Question: Absolutely!! And this brings up the importance of mentorship, can you share your experience with that?
- Answer: I cannot stress enough the value of a good mentor. A good mentor inspires and cultivates the foundations of turning one’s future into reality. This was personally a huge factor for me; I did not know anything about, let alone consider, EP until I met electrophysiologists who had a genuine interest in my career development. Interestingly, none of them were female. Our male colleagues can be some of our biggest advocates. I certainly see how a female role model is uniquely relatable and valuable. However, the gap will remain until more females in EP exist. That said, networking with female electrophysiologists through existing organizations, as well as creating outreach/interest groups in-person and on social media to involve residents, medical students, and even undergraduate students, would be very effective.
Question: What advice do you have for fellows who do not know much about EP or are not sure if they would want to pursue it? What are some possible barriers to developing interest?
- Answer: Exposure is key! Many trainees do not have much exposure to EP, and therefore may not know enough to develop an interest for it. Fellows should be aware of the distinctive benefits and exciting features unique to EP, which can only be achieved by increasing their time with electrophysiologists and the EP lab. This can also dispel concerns about radiation safety. For example, female cardiology fellows concerned about radiation in the survey may not know about the use of 3D mapping systems and multi-modality imaging, affording “low-fluoro” or “fluoro-less” cases and reduction in procedure times. Moreover, the development of robotically assisted procedures has provided an avenue to reduce occupational hazards.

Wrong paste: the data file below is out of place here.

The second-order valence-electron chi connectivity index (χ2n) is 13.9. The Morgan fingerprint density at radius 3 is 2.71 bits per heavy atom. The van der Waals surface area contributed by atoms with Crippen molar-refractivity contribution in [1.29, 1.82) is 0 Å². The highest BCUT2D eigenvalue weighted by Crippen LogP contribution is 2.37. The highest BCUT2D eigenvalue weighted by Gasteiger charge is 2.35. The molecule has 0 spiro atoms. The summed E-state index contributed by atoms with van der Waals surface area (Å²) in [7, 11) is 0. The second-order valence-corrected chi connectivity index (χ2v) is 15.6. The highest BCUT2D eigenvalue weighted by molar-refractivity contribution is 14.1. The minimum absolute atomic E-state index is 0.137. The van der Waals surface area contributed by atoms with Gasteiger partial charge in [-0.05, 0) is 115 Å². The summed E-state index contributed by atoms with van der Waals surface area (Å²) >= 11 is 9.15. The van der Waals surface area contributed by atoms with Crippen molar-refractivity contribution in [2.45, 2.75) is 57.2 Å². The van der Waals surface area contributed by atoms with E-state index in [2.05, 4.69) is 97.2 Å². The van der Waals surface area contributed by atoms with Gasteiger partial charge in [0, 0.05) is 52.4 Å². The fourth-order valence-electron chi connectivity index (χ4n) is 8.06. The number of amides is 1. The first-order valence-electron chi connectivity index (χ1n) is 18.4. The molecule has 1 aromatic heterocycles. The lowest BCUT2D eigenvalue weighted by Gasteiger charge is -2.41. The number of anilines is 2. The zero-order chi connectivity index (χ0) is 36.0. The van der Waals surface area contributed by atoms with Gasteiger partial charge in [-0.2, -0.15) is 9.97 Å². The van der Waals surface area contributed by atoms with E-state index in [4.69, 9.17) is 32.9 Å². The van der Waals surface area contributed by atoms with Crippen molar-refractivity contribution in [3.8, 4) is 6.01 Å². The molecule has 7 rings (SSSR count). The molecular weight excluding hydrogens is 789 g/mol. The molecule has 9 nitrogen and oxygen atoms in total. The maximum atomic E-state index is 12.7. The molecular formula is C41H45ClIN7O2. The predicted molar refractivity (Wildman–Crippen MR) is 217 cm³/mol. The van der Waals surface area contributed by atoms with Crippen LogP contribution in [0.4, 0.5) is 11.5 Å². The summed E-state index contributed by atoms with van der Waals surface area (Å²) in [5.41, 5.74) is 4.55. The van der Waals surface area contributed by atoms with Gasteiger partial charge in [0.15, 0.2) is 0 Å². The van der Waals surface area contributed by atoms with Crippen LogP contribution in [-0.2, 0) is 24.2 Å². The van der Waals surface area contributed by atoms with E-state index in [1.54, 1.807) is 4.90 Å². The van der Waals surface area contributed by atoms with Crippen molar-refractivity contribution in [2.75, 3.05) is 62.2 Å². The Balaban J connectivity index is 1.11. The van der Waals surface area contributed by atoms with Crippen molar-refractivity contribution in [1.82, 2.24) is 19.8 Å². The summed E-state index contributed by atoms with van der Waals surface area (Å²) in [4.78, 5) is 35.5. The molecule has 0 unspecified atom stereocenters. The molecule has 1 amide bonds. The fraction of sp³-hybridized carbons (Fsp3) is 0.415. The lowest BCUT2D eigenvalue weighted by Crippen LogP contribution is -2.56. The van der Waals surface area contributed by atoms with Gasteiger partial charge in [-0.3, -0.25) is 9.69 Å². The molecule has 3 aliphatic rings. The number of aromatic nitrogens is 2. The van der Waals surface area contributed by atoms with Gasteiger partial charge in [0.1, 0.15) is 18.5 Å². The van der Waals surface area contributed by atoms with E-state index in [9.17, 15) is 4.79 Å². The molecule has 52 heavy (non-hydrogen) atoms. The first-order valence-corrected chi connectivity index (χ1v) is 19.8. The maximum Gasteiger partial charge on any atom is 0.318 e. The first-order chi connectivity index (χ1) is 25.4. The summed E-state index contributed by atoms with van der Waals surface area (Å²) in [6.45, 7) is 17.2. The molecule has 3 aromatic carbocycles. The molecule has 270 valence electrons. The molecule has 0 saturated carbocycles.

- I was fortunate that my residency program offered an EP elective, where I met electrophysiologists who were excited to show me their world. A structured elective early in residency and more electives for medical students, with some exposure to the lab, may help bridge the gap and channel early interest. The earlier it is, the better, since interests develop quickly (as did mine!).
Question: What are your thoughts on the length of training and how this may be impacting fellows’ wellness and career decisions?